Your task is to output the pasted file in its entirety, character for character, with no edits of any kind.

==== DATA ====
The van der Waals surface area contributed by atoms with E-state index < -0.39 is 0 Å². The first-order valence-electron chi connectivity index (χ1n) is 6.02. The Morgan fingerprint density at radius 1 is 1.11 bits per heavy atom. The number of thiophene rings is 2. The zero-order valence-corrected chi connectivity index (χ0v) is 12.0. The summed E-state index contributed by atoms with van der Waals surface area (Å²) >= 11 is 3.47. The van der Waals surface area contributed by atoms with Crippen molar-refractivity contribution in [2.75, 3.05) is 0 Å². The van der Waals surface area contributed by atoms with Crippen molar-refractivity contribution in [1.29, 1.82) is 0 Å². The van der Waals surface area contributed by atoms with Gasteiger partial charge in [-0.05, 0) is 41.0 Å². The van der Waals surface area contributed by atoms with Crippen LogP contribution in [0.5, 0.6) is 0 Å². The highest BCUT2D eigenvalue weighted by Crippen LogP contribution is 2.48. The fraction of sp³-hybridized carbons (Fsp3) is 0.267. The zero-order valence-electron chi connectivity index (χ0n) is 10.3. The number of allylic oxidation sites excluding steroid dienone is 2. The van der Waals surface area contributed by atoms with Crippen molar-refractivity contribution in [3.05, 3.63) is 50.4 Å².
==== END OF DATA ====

The van der Waals surface area contributed by atoms with E-state index < -0.39 is 0 Å². The first-order valence-electron chi connectivity index (χ1n) is 6.02. The Morgan fingerprint density at radius 1 is 1.11 bits per heavy atom. The number of thiophene rings is 2. The zero-order valence-corrected chi connectivity index (χ0v) is 12.0. The summed E-state index contributed by atoms with van der Waals surface area (Å²) >= 11 is 3.47. The van der Waals surface area contributed by atoms with Crippen molar-refractivity contribution in [2.75, 3.05) is 0 Å². The van der Waals surface area contributed by atoms with Crippen molar-refractivity contribution in [1.29, 1.82) is 0 Å². The van der Waals surface area contributed by atoms with Gasteiger partial charge in [-0.05, 0) is 41.0 Å². The van der Waals surface area contributed by atoms with Crippen LogP contribution in [0.5, 0.6) is 0 Å². The highest BCUT2D eigenvalue weighted by Crippen LogP contribution is 2.48. The fraction of sp³-hybridized carbons (Fsp3) is 0.267. The zero-order valence-electron chi connectivity index (χ0n) is 10.3. The number of allylic oxidation sites excluding steroid dienone is 2. The van der Waals surface area contributed by atoms with Crippen molar-refractivity contribution in [3.05, 3.63) is 50.4 Å².